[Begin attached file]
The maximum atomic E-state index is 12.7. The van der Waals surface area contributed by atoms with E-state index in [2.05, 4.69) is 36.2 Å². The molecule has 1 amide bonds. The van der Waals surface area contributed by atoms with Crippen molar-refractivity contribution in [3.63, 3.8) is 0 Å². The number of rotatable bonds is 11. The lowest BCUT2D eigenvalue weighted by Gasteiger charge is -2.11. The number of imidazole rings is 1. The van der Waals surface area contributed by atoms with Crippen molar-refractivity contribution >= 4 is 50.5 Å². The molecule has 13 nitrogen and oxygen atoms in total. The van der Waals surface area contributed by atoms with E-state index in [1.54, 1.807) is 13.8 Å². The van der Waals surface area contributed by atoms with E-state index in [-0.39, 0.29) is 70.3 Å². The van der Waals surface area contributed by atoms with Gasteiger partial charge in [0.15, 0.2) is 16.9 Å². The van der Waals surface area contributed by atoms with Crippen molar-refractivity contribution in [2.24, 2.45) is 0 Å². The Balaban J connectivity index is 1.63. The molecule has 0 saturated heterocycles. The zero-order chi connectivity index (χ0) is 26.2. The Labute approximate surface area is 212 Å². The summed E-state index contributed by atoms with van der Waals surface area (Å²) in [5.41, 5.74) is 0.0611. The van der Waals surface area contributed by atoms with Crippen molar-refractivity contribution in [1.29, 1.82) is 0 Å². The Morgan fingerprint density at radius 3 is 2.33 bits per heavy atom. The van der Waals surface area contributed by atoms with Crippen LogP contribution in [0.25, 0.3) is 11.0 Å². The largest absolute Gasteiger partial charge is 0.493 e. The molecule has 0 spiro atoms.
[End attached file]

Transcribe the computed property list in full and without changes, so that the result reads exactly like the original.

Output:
The maximum atomic E-state index is 12.7. The van der Waals surface area contributed by atoms with E-state index in [2.05, 4.69) is 36.2 Å². The molecule has 1 amide bonds. The van der Waals surface area contributed by atoms with Crippen molar-refractivity contribution in [3.63, 3.8) is 0 Å². The number of rotatable bonds is 11. The lowest BCUT2D eigenvalue weighted by Gasteiger charge is -2.11. The number of imidazole rings is 1. The van der Waals surface area contributed by atoms with Crippen molar-refractivity contribution >= 4 is 50.5 Å². The molecule has 13 nitrogen and oxygen atoms in total. The van der Waals surface area contributed by atoms with E-state index in [1.54, 1.807) is 13.8 Å². The van der Waals surface area contributed by atoms with E-state index in [-0.39, 0.29) is 70.3 Å². The van der Waals surface area contributed by atoms with Gasteiger partial charge in [0.15, 0.2) is 16.9 Å². The van der Waals surface area contributed by atoms with Crippen molar-refractivity contribution in [2.24, 2.45) is 0 Å². The Balaban J connectivity index is 1.63. The molecule has 0 saturated heterocycles. The zero-order chi connectivity index (χ0) is 26.2. The Labute approximate surface area is 212 Å². The summed E-state index contributed by atoms with van der Waals surface area (Å²) in [5.41, 5.74) is 0.0611. The van der Waals surface area contributed by atoms with Crippen molar-refractivity contribution in [1.29, 1.82) is 0 Å². The Morgan fingerprint density at radius 3 is 2.33 bits per heavy atom. The van der Waals surface area contributed by atoms with Crippen LogP contribution in [0.25, 0.3) is 11.0 Å². The largest absolute Gasteiger partial charge is 0.493 e. The molecule has 0 spiro atoms.